A few days later, once more becalmed, I rewrote it, and it was much better. This time, I sent it to Overland. I thought, here, I have something substantial. Something I’ve worked on. I noticed that Overland has two categories for its Essays – online and print. Online carried a payment of $50. Print, $400. A $350 difference and I still, still asked the editor to consider it for the online category too. Money didn’t matter. I just needed to be heard, needed to be read – the relief is visceral, a whole body experience. Ultimately, I totally forgot about the Thought Catalog submission until they emailed me to say ‘Congratulations! Your piece is up!’ That came as a bit of a shock, actually. Usually, you get asked if the piece is still available to be published but there it was, just out there on the web.

I’m not shitting on Thought Catalog here, either; ultimately the need I had was sated, and the decision to send it was mine, so it’s all good. However, with hindsight, the placement of my work bothers me. Nothing hit home harder than seeing my work alongside an inane list of 10 Reasons Why Potato is God’s Greatest Creation – made all the more worse by the fact that I read the damn thing because I fucking love potatoes. My 3000+ word piece exploring grief and my own relationship with death and the rituals we have around it was no better than that list. In fact, it was worse, because no one wants to read about death when they could be reading about potatoes. Fact. Also, the sheer volume of content they produce every day is astounding. Be prepared for your work to be buried, fast.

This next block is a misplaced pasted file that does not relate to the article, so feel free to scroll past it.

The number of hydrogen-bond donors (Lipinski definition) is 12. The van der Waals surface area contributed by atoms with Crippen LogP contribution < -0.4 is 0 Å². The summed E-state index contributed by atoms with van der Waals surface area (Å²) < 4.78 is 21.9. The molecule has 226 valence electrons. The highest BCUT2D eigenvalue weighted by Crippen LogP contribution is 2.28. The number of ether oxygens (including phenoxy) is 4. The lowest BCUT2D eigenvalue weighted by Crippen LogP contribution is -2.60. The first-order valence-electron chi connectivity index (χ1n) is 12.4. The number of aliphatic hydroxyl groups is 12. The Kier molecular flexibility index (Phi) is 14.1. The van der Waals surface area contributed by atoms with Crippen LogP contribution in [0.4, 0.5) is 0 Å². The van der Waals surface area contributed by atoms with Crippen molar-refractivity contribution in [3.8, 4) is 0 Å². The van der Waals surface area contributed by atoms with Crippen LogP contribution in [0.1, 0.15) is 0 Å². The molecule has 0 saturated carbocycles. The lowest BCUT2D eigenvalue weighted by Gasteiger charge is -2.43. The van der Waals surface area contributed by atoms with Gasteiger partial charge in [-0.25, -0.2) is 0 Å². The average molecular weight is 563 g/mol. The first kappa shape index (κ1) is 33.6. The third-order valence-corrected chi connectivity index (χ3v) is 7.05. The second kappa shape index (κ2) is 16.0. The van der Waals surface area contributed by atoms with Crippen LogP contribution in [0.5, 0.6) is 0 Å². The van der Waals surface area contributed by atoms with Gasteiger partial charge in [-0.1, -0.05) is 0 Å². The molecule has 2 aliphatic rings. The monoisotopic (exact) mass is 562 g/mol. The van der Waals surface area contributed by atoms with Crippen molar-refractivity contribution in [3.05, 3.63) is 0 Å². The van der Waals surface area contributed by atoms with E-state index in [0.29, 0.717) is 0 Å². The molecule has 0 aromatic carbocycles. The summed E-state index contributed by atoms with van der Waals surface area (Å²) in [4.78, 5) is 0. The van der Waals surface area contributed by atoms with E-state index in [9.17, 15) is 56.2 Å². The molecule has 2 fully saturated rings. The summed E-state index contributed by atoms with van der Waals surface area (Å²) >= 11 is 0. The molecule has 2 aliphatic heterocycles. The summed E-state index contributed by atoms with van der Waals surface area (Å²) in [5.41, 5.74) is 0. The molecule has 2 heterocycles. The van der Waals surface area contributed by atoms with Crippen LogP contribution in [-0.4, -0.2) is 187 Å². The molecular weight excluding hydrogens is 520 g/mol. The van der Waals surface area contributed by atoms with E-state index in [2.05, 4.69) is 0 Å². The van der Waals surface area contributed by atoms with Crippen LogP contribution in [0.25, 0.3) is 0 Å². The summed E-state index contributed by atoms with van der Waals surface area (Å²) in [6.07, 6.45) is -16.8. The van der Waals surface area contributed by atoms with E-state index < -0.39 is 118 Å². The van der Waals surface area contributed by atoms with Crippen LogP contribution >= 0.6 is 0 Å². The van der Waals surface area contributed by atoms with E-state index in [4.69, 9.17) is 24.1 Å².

So, I’m left with mixed feelings about the shrinking options that face new writers. On the one hand, you want to build a respectable platform of published work, and the more paid-for work you have, the more credibility you have (also money). On the other, there are times when nothing matters more than being heard, being seen, and expressing your pain/joy/love as fully as you know how. The only advice I have for myself is to think before submitting next time, not just about how it will reflect on me or my future prospects, but to consider how appropriate the platform is for the piece.

Sharing work with friends might be a sensible step to take first, allowing me to think more clearly before I try to publish it.Really though, what I’m trying to say here is that sometimes, it’s more complicated than simply free vs pay, print vs digital or anything in between. It can be difficult for new writers to navigate a viable path through the mire of media these days – I wish I had the answers but I don’t.

If you do, be sure to let me know, because I’m still trying to find my way.